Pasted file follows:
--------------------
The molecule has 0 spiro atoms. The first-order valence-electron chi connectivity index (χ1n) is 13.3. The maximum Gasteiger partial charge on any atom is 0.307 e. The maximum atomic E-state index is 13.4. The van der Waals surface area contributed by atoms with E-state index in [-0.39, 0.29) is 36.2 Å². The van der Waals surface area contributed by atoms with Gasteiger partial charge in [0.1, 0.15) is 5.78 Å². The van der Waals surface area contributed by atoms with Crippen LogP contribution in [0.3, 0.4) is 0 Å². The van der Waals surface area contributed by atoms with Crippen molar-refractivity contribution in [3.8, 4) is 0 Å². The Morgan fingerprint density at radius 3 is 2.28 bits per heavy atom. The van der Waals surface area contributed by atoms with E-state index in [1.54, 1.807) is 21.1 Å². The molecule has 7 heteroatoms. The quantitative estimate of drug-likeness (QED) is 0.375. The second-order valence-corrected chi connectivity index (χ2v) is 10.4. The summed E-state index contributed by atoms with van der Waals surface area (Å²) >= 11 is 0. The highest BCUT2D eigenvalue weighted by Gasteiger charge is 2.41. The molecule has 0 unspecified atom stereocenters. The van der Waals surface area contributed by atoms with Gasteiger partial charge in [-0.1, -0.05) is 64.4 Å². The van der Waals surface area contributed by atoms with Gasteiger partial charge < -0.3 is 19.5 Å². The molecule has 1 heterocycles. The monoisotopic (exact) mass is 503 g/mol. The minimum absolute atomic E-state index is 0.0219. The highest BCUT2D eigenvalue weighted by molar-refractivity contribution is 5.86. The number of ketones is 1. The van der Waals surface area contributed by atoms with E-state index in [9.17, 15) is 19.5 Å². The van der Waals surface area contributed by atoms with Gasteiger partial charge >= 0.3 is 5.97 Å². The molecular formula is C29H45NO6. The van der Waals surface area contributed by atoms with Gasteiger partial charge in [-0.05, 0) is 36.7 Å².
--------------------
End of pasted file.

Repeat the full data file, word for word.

The molecule has 0 spiro atoms. The first-order valence-electron chi connectivity index (χ1n) is 13.3. The maximum Gasteiger partial charge on any atom is 0.307 e. The maximum atomic E-state index is 13.4. The van der Waals surface area contributed by atoms with E-state index in [-0.39, 0.29) is 36.2 Å². The van der Waals surface area contributed by atoms with Gasteiger partial charge in [0.1, 0.15) is 5.78 Å². The van der Waals surface area contributed by atoms with Crippen LogP contribution in [0.3, 0.4) is 0 Å². The van der Waals surface area contributed by atoms with Crippen molar-refractivity contribution in [3.8, 4) is 0 Å². The Morgan fingerprint density at radius 3 is 2.28 bits per heavy atom. The van der Waals surface area contributed by atoms with E-state index in [1.54, 1.807) is 21.1 Å². The molecule has 7 heteroatoms. The quantitative estimate of drug-likeness (QED) is 0.375. The second-order valence-corrected chi connectivity index (χ2v) is 10.4. The summed E-state index contributed by atoms with van der Waals surface area (Å²) >= 11 is 0. The highest BCUT2D eigenvalue weighted by Gasteiger charge is 2.41. The molecule has 0 unspecified atom stereocenters. The van der Waals surface area contributed by atoms with Gasteiger partial charge in [-0.1, -0.05) is 64.4 Å². The van der Waals surface area contributed by atoms with Gasteiger partial charge < -0.3 is 19.5 Å². The molecule has 1 heterocycles. The monoisotopic (exact) mass is 503 g/mol. The minimum absolute atomic E-state index is 0.0219. The highest BCUT2D eigenvalue weighted by molar-refractivity contribution is 5.86. The number of ketones is 1. The van der Waals surface area contributed by atoms with E-state index in [9.17, 15) is 19.5 Å². The van der Waals surface area contributed by atoms with Gasteiger partial charge >= 0.3 is 5.97 Å². The molecular formula is C29H45NO6. The van der Waals surface area contributed by atoms with Gasteiger partial charge in [-0.05, 0) is 36.7 Å².